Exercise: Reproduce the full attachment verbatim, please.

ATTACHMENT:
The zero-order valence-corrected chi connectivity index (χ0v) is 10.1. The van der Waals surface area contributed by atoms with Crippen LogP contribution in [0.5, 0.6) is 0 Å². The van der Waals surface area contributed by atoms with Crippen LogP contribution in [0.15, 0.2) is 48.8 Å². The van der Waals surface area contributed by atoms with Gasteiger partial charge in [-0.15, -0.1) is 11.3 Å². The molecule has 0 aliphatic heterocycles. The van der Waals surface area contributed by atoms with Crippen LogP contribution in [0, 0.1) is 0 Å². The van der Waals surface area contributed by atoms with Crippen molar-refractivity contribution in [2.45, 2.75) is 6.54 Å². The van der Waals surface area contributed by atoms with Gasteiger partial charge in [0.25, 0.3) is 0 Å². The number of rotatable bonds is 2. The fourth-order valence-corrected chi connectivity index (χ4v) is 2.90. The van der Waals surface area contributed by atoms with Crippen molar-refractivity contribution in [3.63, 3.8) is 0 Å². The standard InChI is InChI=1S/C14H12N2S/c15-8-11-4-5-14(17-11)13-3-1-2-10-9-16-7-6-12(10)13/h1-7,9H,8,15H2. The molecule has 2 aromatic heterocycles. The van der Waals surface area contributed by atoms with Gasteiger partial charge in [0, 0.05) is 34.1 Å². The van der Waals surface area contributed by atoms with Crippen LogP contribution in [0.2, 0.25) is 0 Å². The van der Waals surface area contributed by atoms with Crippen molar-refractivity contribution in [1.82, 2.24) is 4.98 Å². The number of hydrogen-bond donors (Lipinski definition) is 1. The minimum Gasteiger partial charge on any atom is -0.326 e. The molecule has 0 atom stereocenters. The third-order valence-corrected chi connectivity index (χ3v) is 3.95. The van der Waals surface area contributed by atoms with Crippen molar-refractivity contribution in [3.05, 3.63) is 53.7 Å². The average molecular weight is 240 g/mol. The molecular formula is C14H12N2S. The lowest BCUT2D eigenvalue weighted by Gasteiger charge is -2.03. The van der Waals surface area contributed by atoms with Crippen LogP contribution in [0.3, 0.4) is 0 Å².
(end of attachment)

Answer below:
The zero-order valence-corrected chi connectivity index (χ0v) is 10.1. The van der Waals surface area contributed by atoms with Crippen LogP contribution in [0.5, 0.6) is 0 Å². The van der Waals surface area contributed by atoms with Crippen LogP contribution in [0.15, 0.2) is 48.8 Å². The van der Waals surface area contributed by atoms with Gasteiger partial charge in [-0.15, -0.1) is 11.3 Å². The molecule has 0 aliphatic heterocycles. The van der Waals surface area contributed by atoms with Crippen LogP contribution in [0, 0.1) is 0 Å². The van der Waals surface area contributed by atoms with Crippen molar-refractivity contribution in [2.45, 2.75) is 6.54 Å². The van der Waals surface area contributed by atoms with Gasteiger partial charge in [0.25, 0.3) is 0 Å². The number of rotatable bonds is 2. The fourth-order valence-corrected chi connectivity index (χ4v) is 2.90. The van der Waals surface area contributed by atoms with Crippen molar-refractivity contribution in [3.63, 3.8) is 0 Å². The standard InChI is InChI=1S/C14H12N2S/c15-8-11-4-5-14(17-11)13-3-1-2-10-9-16-7-6-12(10)13/h1-7,9H,8,15H2. The molecule has 2 aromatic heterocycles. The van der Waals surface area contributed by atoms with Gasteiger partial charge in [0, 0.05) is 34.1 Å². The van der Waals surface area contributed by atoms with Crippen LogP contribution in [0.2, 0.25) is 0 Å². The van der Waals surface area contributed by atoms with Crippen molar-refractivity contribution in [1.82, 2.24) is 4.98 Å². The number of hydrogen-bond donors (Lipinski definition) is 1. The minimum Gasteiger partial charge on any atom is -0.326 e. The molecule has 0 atom stereocenters. The third-order valence-corrected chi connectivity index (χ3v) is 3.95. The van der Waals surface area contributed by atoms with Crippen molar-refractivity contribution in [3.05, 3.63) is 53.7 Å². The average molecular weight is 240 g/mol. The molecular formula is C14H12N2S. The lowest BCUT2D eigenvalue weighted by Gasteiger charge is -2.03. The van der Waals surface area contributed by atoms with Crippen LogP contribution in [0.3, 0.4) is 0 Å².